Finance Initiative (PFI) is fast becoming the preferred method
of building or refurbishing Scotland's schools. Under PFI private
companies design, build, own and operate schools in return for
a fee for the duration of a contract which is typically as long
as 25-35 years. This briefing looks at the growth of PFI in schools
and sets out some of the key arguments branches can use to oppose
the backdoor privatisation of Scotland's education system.
of PFI in Schools
PFI in schools constitutes one of the main growth areas of PFI
in Scotland. Schemes with a capital value in excess of £500million
are currently being planned. The local authorities, include Glasgow,
Falkirk, East Renfrewshire, Stirling, Aberdeenshire, West Lothian,
Fife, Edinburgh, Highlands, East Lothian and Midlothian.
The schemes in Glasgow
and Falkirk are pathfinder schemes. These are used as a model
for other local authorities to follow. Scottish Executive Ministers
have recently confirmed their support for PFI in schools and have
encouraged local authorities to use this method of funding.
Against PFI in Schools
When a schools PFI scheme is proposed, local authorities justify
this method of funding with a number of specific reasons. In this
section, we address some of these reasons and give branches the
necessary counter arguments.
PFI provides additional
The cost of borrowing by PFI companies is included in the fee
they charge to the local authority. Therefore the effect is the
same as if the council borrowed the money itself - except they
could have borrowed at a lower interest rate.
Off Balance Sheet
The Government encourages local authorities to use private finance
as the loans generally do not appear as Government borrowing.
This is known as "off balance sheet" treatment. This
is of course an accounting illusion as the tax payer still has
to meet the bill. The
position is that accounting reforms mean that PFI cannot be used
to take projects of the public sector balance sheet. However,
local councils believe that in order to receive approval and financial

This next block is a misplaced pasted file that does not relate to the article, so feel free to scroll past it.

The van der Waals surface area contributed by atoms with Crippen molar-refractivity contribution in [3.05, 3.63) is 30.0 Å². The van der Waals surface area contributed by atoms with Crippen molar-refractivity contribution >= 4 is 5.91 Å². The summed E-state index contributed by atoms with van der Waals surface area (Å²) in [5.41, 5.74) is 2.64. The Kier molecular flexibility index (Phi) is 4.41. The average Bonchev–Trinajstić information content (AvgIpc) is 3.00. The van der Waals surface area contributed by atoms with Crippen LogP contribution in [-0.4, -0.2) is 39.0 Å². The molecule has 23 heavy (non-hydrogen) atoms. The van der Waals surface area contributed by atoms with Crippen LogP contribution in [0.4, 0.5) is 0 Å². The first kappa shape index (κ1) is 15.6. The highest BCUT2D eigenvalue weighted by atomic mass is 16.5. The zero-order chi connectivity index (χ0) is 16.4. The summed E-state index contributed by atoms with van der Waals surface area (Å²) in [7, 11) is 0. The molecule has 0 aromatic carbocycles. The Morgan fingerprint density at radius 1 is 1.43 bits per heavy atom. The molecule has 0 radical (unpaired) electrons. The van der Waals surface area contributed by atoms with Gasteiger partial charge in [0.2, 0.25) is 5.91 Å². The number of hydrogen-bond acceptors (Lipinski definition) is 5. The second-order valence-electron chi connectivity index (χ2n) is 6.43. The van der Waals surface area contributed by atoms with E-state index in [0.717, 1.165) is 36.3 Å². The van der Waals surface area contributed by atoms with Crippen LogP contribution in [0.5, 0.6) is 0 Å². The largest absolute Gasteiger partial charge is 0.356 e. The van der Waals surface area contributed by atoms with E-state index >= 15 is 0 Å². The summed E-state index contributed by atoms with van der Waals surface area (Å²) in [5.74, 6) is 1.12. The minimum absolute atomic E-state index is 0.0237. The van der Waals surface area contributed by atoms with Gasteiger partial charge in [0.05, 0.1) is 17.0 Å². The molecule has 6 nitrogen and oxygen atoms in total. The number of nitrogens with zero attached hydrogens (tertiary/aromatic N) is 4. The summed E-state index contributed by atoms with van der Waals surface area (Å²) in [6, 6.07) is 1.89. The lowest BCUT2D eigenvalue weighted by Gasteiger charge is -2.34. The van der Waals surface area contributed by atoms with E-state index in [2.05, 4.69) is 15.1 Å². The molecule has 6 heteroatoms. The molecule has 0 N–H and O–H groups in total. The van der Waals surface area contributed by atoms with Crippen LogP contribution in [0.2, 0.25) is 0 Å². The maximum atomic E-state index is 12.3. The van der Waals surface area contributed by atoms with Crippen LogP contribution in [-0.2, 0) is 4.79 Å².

support from the Scottish Executive that their schemes have to
be "off balance sheet".
There is a widespread perception amongst Scottish Councils that
to achieve "off balance sheet treatment" depends on
transfer of staff to the private sector. Glasgow City Council
wrongly told its authority "that there has to be a significant
transfer to a private sector contractor". In July 1999, the
Government changed the accounting treatment for PFI, following
UNISON's campaign, which means that there is no longer a requirement
to include support services in PFI schemes. Branches should get
authorities to demonstrate that transferring staff represents
value for money in its own right.
Authorities usually claim that PFI schemes are "revenue neutral"
and that the costs are met partly from the Scottish Executive
and partly from the existing revenue budgets for the service being
transferred to the private sector. In practice, there is almost
always an affordability gap which is bridged by cutting services.
For example, in Glasgow, staff discovered that the new schools
would have fewer classrooms, teaching areas and sports facilities.
The estimated charges for accommodation in the Glasgow scheme
almost doubled between feasibility study and final business case
stages. In addition the system for allocating a Scottish Executive